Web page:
Too much is not good - According to the American Heart Association Journal, high doses of caffeine can temporarily raise your heart rate and blood pressure, which may pose danger for people with heart disease. Energy drinks that come loaded with caffeine and sugar in small servings are particularly bad. Regular use of caffeine for a prolonged amount of time can also cause the chemistry of your brain to change, as some researchers suggest. It is believed that to compensate for the blocked adenosine, the brain may make even more receptors. Thus, with the greater amount of receptors, you have to drink even more caffeine to get the same stimulating effects as before.

And this is why when you try to quit coffee, colas, or energy drinks, the sudden excess of unblocked receptors for adenosine to bind leads to tiredness, anxiety, or irritability. Obviously, it makes you crave for it all more.

A little is just fine - Some research also suggests that caffeine may protect against dementia, including Alzheimer’s disease. There is also research that supports caffeine consumption to improve erectile dysfunction. Many fitness freaks also trust a jolt of caffeine to pump up more weights at the gym, improve their athletic endurance, and reduce fatigue. Some gym regulars claim that consuming some amount of caffeine, preferably a cup of black coffee, before hitting the gym works as an energy booster.

The Bottom line Your intake decides the impact of caffeine on your overall physical and mental health. It has been seen that consuming caffeine poses no serious health risk if taken within safe amounts. According to Harvard Health Journal, your daily intake of caffeine shouldn’t cross the limit 400 mg per day, which is about four cups of coffee or up to 10 cups of black tea. The journal further adds that this amount is not linked to any long-term effect on blood pressure, heart attack, or stroke risk.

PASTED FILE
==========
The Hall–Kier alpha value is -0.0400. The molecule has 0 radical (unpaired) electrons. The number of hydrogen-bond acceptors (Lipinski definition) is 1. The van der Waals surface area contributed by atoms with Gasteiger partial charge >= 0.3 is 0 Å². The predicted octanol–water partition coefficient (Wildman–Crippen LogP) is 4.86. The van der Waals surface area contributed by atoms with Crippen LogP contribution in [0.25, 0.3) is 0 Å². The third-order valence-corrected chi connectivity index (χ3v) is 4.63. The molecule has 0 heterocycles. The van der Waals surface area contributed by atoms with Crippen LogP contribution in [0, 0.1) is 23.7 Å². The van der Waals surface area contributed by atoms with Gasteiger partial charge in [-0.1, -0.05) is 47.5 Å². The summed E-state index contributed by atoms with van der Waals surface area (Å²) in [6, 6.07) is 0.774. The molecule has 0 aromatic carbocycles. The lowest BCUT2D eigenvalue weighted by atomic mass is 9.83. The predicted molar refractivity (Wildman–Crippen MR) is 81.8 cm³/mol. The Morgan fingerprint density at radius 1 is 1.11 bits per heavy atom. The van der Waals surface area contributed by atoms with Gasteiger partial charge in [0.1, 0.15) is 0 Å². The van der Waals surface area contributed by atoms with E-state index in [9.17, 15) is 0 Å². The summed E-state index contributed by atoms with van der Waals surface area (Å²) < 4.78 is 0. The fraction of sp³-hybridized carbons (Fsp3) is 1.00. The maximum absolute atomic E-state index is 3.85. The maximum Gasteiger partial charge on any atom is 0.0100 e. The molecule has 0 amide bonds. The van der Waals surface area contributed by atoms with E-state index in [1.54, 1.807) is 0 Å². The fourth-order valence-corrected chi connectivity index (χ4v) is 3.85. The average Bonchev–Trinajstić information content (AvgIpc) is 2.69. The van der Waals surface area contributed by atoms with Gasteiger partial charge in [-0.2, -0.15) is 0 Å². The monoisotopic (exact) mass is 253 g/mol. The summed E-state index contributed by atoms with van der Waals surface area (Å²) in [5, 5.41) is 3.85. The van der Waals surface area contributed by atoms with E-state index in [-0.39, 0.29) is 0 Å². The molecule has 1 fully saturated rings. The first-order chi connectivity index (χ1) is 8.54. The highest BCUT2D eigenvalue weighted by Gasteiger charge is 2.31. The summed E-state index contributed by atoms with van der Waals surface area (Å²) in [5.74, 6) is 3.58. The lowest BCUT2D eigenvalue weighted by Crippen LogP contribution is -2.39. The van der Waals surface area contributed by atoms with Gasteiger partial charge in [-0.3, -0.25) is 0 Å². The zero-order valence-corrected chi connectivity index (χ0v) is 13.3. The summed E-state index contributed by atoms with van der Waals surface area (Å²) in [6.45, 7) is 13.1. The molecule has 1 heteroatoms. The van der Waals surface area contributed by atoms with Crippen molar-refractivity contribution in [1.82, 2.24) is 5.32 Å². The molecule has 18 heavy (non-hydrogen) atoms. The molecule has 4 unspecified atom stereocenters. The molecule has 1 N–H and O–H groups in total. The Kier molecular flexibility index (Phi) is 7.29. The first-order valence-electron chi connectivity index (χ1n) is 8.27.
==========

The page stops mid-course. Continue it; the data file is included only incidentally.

However, if you are a heart patient and already had a heart attack, strictly limit your dosage to about half of the aforementioned amount per day. The source of your caffeine is also of utmost importance. While coffee and tea are good as they also contain antioxidants, soft drinks and energy drinks should strictly be avoided. These often contain very high amounts of caffeine in a single serving and are full of sugar and other unhealthy additives. Children and teens should not be encouraged to consume sodas and energy drinks.

How to know that your caffeine love is turning into an addiction? If you find it hard to function without caffeine or if you develop headaches when you don’t drink caffeine, it may be time to cut the amount of caffeine from your daily diet. Nowadays, decaffeinated coffee and tea with adaptogens are gaining popularity as healthy and sustainable alternatives to caffeine. Caffeine is more of a dependence than an addiction. Enjoy it but don’t let your happiness depend on it.



Lovneet Batra